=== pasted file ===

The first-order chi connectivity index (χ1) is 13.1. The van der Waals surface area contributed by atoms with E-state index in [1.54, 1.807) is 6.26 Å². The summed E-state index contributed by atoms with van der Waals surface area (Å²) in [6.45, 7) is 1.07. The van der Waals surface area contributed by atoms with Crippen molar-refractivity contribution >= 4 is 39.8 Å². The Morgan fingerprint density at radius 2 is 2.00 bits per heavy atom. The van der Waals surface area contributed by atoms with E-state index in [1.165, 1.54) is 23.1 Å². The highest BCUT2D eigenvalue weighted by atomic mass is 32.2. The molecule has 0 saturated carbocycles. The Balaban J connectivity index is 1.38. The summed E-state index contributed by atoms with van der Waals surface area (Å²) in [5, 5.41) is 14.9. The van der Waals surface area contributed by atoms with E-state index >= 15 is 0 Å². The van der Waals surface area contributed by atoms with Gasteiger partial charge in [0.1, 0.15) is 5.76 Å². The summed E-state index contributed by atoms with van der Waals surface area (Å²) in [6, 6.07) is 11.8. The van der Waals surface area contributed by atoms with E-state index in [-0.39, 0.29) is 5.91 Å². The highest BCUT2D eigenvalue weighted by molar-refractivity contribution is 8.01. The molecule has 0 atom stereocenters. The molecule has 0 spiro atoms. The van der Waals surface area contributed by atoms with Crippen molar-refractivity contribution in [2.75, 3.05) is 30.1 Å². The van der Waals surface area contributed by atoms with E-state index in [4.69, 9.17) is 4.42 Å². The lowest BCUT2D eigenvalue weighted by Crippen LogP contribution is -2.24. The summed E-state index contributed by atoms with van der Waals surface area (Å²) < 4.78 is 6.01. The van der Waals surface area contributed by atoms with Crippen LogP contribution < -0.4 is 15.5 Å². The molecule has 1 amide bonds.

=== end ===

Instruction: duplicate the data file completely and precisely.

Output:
The first-order chi connectivity index (χ1) is 13.1. The van der Waals surface area contributed by atoms with E-state index in [1.54, 1.807) is 6.26 Å². The summed E-state index contributed by atoms with van der Waals surface area (Å²) in [6.45, 7) is 1.07. The van der Waals surface area contributed by atoms with Crippen molar-refractivity contribution >= 4 is 39.8 Å². The Morgan fingerprint density at radius 2 is 2.00 bits per heavy atom. The van der Waals surface area contributed by atoms with E-state index in [1.165, 1.54) is 23.1 Å². The highest BCUT2D eigenvalue weighted by atomic mass is 32.2. The molecule has 0 saturated carbocycles. The Balaban J connectivity index is 1.38. The summed E-state index contributed by atoms with van der Waals surface area (Å²) in [5, 5.41) is 14.9. The van der Waals surface area contributed by atoms with E-state index >= 15 is 0 Å². The van der Waals surface area contributed by atoms with Gasteiger partial charge in [0.1, 0.15) is 5.76 Å². The summed E-state index contributed by atoms with van der Waals surface area (Å²) in [6, 6.07) is 11.8. The van der Waals surface area contributed by atoms with E-state index in [-0.39, 0.29) is 5.91 Å². The highest BCUT2D eigenvalue weighted by molar-refractivity contribution is 8.01. The molecule has 0 atom stereocenters. The molecule has 0 spiro atoms. The van der Waals surface area contributed by atoms with Crippen molar-refractivity contribution in [2.75, 3.05) is 30.1 Å². The van der Waals surface area contributed by atoms with E-state index in [4.69, 9.17) is 4.42 Å². The lowest BCUT2D eigenvalue weighted by Crippen LogP contribution is -2.24. The summed E-state index contributed by atoms with van der Waals surface area (Å²) < 4.78 is 6.01. The van der Waals surface area contributed by atoms with Crippen LogP contribution < -0.4 is 15.5 Å². The molecule has 1 amide bonds.